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For years, I struggled with depression. I tried dozens of medications, attended countless sessions of talk therapy, and tinkered with my diet and exercise. I was doing better. But I still wasn’t in the clear.
There were still times when my mood spiraled down. I spent many hours lying in the fetal position.
Then I found a new secret weapon against depression. He was a small scruffy dog named Ollie.
I had no idea a funny-looking animal could have such superpowers. But Ollie helped me cover that last mile into recovery.
Ollie (2003-2019), Running Through a Field in the Netherlands
My family didn’t get Ollie to help with my depression — we just always wanted a dog.
As it turned out, Ollie helped me to manage my depression symptoms. The main secret to his success? He was a finely tuned, unconditional love machine.
Ollie was at his best when I was at my worst. He didn’t look down on me at my lowest points. He loved me just the same.
He actually loved me more when I was down. I was usually in bed. This gave him a good chance to jump up and snuggle me. He sniffed at my head or licked my face when I cried.
Ollie didn’t seem to mind the ugly truth. I may have been too depressed to talk to anyone or to do anything. But I was never too depressed to cuddle with Ollie.
Ollie was the ultimate security blanket when things felt totally hopeless. Just petting his head and listening to him breathe made me feel a little better.
The weirdest thing of all? I never explained myself to Ollie. Yet, I felt like he understood what I was going through.
Ollie with his owners
I learned that my experience was far from unique as I recovered from depression and entered the field of psychology. It wasn’t just Ollie. And it wasn’t just dogs. A variety of animal companions seem to benefit many people who struggle with depression.
There are several reasons why this may be the case. According to the Centers for Disease Control and Prevention (CDC), pets:
A growing chorus of research links pet ownership to better mental health. A survey of 2,000 pet owners done by the nonprofit Human-Animal Bond Research Institute (HABRI) found that nearly 3 out of 4 people say that having a pet improved their mental health.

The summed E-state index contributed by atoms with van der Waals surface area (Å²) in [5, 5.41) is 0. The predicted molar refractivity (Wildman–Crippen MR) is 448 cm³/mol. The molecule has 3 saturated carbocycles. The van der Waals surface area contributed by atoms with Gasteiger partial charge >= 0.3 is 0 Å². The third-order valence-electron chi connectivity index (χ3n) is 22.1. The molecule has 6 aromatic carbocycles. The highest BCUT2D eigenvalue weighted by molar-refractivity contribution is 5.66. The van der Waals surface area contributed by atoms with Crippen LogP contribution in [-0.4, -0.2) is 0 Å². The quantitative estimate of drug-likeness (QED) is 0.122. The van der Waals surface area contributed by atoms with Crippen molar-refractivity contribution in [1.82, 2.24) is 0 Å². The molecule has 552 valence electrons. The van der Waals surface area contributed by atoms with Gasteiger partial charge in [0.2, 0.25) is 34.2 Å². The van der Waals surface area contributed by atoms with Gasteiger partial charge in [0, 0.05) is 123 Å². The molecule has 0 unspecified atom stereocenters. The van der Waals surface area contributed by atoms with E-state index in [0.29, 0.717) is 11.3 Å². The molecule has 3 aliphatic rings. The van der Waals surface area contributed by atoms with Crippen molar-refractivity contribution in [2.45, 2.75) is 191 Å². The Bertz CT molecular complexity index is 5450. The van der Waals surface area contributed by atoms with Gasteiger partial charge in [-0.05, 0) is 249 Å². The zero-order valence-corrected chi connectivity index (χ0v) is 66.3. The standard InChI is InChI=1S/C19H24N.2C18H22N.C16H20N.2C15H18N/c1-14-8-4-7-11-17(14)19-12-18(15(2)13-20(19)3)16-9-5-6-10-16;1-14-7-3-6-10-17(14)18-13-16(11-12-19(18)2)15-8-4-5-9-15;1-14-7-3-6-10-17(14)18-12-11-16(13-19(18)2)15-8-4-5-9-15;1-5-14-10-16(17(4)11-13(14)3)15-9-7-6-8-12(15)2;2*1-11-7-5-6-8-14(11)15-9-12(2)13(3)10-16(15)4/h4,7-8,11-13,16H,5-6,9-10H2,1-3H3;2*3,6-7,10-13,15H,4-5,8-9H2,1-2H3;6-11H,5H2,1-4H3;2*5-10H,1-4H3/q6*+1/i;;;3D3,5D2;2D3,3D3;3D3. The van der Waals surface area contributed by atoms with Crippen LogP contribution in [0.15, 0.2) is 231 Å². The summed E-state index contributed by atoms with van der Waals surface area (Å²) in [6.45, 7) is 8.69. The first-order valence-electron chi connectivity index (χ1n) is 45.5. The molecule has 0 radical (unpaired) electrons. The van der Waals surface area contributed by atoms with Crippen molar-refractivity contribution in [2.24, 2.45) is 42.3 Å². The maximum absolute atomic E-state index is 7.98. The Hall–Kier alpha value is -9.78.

Scientific research tells a similar story. A 2018 review of 17 studies suggested pet ownership may help with a variety of mental health conditions.
It found that pets can help distract people from upsetting mental health symptoms such as:
The intuition that our pets can understand our feelings has surprising scientific backing.
A 2016 study found that pet dogs may be sensitive to some emotions in human faces. Another 2019 paper found that dogs — but not wolves — appear to have developed “expressive eyebrows” to trigger a nurturing response in humans. This research makes sense.
The researchers explain that dogs evolved in close quarters with humans and were rewarded when they correctly read human behavior and emotions. These skills help them figure out when the next walk or treat might be coming. Remember this the next time your dog stares deeply into your eyes.
It’s not just our mental health that benefits from animal companionship.
The CDC says that pet ownership may decrease blood pressure and lower cholesterol levels. Research the American Heart Association conducted found that pet ownership may protect against cardiovascular disease.
This all may sound amazing. Maybe even too good to be true.
Pets can’t replace tried-and-true medical treatments for depression. It’s still essential to continue therapy and take the medications your doctor prescribes.
It’s also important to recognize that pet ownership is a big commitment. It costs money and requires considerable time to tend to a pet’s many needs.
It’s OK if you love dogs or cats and can’t commit to or afford one right now. Consider trying pet sitting.
I can’t guarantee you Ollie-like results if you bring a pet into your life. But if you do decide a furry friend is the right fit for your life, you probably won’t regret it!
For more information on how to manage depression, reach out to your doctor or healthcare team.